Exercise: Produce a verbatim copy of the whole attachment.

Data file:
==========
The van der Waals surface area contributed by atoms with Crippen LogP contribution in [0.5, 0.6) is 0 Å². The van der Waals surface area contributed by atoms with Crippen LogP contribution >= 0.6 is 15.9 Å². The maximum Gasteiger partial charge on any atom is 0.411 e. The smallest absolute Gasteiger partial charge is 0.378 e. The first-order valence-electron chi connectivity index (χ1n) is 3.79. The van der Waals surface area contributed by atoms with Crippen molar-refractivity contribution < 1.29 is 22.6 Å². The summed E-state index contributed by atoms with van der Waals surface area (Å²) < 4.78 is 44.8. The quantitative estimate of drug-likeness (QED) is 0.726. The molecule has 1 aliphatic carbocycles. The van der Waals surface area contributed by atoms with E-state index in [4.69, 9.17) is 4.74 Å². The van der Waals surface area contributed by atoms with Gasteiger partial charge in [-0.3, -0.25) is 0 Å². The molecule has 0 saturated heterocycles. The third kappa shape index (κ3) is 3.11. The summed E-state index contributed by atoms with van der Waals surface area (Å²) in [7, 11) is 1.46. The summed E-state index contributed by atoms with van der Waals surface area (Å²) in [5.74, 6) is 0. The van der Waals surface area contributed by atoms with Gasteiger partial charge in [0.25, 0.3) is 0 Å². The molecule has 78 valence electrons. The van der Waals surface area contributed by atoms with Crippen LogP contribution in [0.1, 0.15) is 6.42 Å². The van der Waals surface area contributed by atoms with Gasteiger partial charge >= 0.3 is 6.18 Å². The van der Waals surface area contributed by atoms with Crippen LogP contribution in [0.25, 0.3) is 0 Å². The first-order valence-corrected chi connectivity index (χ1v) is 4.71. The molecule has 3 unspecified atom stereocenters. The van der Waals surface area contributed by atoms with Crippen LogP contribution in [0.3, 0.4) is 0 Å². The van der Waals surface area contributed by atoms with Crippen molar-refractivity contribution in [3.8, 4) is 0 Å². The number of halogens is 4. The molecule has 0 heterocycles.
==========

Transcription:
The van der Waals surface area contributed by atoms with Crippen LogP contribution in [0.5, 0.6) is 0 Å². The van der Waals surface area contributed by atoms with Crippen LogP contribution >= 0.6 is 15.9 Å². The maximum Gasteiger partial charge on any atom is 0.411 e. The smallest absolute Gasteiger partial charge is 0.378 e. The first-order valence-electron chi connectivity index (χ1n) is 3.79. The van der Waals surface area contributed by atoms with Crippen molar-refractivity contribution < 1.29 is 22.6 Å². The summed E-state index contributed by atoms with van der Waals surface area (Å²) < 4.78 is 44.8. The quantitative estimate of drug-likeness (QED) is 0.726. The molecule has 1 aliphatic carbocycles. The van der Waals surface area contributed by atoms with E-state index in [4.69, 9.17) is 4.74 Å². The van der Waals surface area contributed by atoms with Gasteiger partial charge in [-0.3, -0.25) is 0 Å². The molecule has 0 saturated heterocycles. The third kappa shape index (κ3) is 3.11. The summed E-state index contributed by atoms with van der Waals surface area (Å²) in [7, 11) is 1.46. The summed E-state index contributed by atoms with van der Waals surface area (Å²) in [5.74, 6) is 0. The van der Waals surface area contributed by atoms with Gasteiger partial charge in [0.25, 0.3) is 0 Å². The molecule has 78 valence electrons. The van der Waals surface area contributed by atoms with Crippen LogP contribution in [0.1, 0.15) is 6.42 Å². The van der Waals surface area contributed by atoms with Gasteiger partial charge >= 0.3 is 6.18 Å². The van der Waals surface area contributed by atoms with Crippen LogP contribution in [0.25, 0.3) is 0 Å². The first-order valence-corrected chi connectivity index (χ1v) is 4.71. The molecule has 3 unspecified atom stereocenters. The van der Waals surface area contributed by atoms with Crippen LogP contribution in [0.3, 0.4) is 0 Å². The van der Waals surface area contributed by atoms with Crippen molar-refractivity contribution in [3.8, 4) is 0 Å². The number of halogens is 4. The molecule has 0 heterocycles.